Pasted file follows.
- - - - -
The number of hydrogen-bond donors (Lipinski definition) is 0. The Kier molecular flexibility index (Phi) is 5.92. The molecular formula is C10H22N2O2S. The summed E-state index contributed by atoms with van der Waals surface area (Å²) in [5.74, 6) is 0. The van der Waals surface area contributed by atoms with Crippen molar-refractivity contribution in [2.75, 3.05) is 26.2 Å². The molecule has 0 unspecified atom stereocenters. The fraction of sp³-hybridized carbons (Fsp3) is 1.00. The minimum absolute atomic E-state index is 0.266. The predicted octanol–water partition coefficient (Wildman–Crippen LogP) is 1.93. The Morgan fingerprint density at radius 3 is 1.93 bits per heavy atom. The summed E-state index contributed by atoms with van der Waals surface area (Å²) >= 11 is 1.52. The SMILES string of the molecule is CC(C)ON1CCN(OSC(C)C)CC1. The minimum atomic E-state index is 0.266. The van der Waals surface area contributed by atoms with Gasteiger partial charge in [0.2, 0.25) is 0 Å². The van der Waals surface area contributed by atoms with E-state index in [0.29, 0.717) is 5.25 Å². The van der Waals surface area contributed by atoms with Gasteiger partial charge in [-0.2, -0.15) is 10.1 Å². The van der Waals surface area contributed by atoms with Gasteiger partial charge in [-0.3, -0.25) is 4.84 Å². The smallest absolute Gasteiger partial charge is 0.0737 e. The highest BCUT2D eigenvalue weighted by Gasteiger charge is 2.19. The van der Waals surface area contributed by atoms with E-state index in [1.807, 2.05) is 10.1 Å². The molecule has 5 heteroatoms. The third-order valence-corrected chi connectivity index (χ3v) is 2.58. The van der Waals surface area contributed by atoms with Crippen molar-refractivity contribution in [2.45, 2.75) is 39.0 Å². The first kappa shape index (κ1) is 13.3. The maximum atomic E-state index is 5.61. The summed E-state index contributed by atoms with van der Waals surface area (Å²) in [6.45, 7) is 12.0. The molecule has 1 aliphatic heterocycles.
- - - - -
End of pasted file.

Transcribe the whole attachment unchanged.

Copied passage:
The number of hydrogen-bond donors (Lipinski definition) is 0. The Kier molecular flexibility index (Phi) is 5.92. The molecular formula is C10H22N2O2S. The summed E-state index contributed by atoms with van der Waals surface area (Å²) in [5.74, 6) is 0. The van der Waals surface area contributed by atoms with Crippen molar-refractivity contribution in [2.75, 3.05) is 26.2 Å². The molecule has 0 unspecified atom stereocenters. The fraction of sp³-hybridized carbons (Fsp3) is 1.00. The minimum absolute atomic E-state index is 0.266. The predicted octanol–water partition coefficient (Wildman–Crippen LogP) is 1.93. The Morgan fingerprint density at radius 3 is 1.93 bits per heavy atom. The summed E-state index contributed by atoms with van der Waals surface area (Å²) >= 11 is 1.52. The SMILES string of the molecule is CC(C)ON1CCN(OSC(C)C)CC1. The minimum atomic E-state index is 0.266. The van der Waals surface area contributed by atoms with Gasteiger partial charge in [0.2, 0.25) is 0 Å². The van der Waals surface area contributed by atoms with E-state index in [0.29, 0.717) is 5.25 Å². The van der Waals surface area contributed by atoms with Gasteiger partial charge in [-0.2, -0.15) is 10.1 Å². The van der Waals surface area contributed by atoms with Gasteiger partial charge in [-0.3, -0.25) is 4.84 Å². The smallest absolute Gasteiger partial charge is 0.0737 e. The highest BCUT2D eigenvalue weighted by Gasteiger charge is 2.19. The van der Waals surface area contributed by atoms with E-state index in [1.807, 2.05) is 10.1 Å². The molecule has 5 heteroatoms. The third-order valence-corrected chi connectivity index (χ3v) is 2.58. The van der Waals surface area contributed by atoms with Crippen molar-refractivity contribution in [2.45, 2.75) is 39.0 Å². The first kappa shape index (κ1) is 13.3. The maximum atomic E-state index is 5.61. The summed E-state index contributed by atoms with van der Waals surface area (Å²) in [6.45, 7) is 12.0. The molecule has 1 aliphatic heterocycles.